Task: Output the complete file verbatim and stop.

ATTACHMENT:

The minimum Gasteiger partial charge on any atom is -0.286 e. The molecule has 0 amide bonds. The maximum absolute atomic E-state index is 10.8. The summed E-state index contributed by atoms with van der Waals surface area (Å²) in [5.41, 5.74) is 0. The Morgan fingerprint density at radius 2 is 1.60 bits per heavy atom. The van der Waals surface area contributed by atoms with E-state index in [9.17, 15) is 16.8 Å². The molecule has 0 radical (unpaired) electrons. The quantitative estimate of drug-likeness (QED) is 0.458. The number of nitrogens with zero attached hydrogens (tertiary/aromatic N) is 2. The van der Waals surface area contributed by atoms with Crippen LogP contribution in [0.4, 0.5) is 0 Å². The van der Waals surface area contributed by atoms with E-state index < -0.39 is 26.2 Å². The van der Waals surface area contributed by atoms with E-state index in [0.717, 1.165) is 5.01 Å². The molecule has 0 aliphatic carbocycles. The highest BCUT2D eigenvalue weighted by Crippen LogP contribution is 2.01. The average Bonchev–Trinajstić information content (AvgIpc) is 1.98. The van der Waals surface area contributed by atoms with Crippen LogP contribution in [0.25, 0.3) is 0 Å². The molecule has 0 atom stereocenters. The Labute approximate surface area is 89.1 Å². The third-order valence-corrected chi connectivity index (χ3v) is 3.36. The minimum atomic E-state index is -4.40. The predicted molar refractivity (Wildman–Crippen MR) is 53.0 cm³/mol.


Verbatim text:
The minimum Gasteiger partial charge on any atom is -0.286 e. The molecule has 0 amide bonds. The maximum absolute atomic E-state index is 10.8. The summed E-state index contributed by atoms with van der Waals surface area (Å²) in [5.41, 5.74) is 0. The Morgan fingerprint density at radius 2 is 1.60 bits per heavy atom. The van der Waals surface area contributed by atoms with E-state index in [9.17, 15) is 16.8 Å². The molecule has 0 radical (unpaired) electrons. The quantitative estimate of drug-likeness (QED) is 0.458. The number of nitrogens with zero attached hydrogens (tertiary/aromatic N) is 2. The van der Waals surface area contributed by atoms with Crippen LogP contribution in [0.4, 0.5) is 0 Å². The van der Waals surface area contributed by atoms with E-state index < -0.39 is 26.2 Å². The van der Waals surface area contributed by atoms with E-state index in [0.717, 1.165) is 5.01 Å². The molecule has 0 aliphatic carbocycles. The highest BCUT2D eigenvalue weighted by Crippen LogP contribution is 2.01. The average Bonchev–Trinajstić information content (AvgIpc) is 1.98. The van der Waals surface area contributed by atoms with Crippen LogP contribution in [0.25, 0.3) is 0 Å². The molecule has 0 atom stereocenters. The Labute approximate surface area is 89.1 Å². The third-order valence-corrected chi connectivity index (χ3v) is 3.36. The minimum atomic E-state index is -4.40. The predicted molar refractivity (Wildman–Crippen MR) is 53.0 cm³/mol.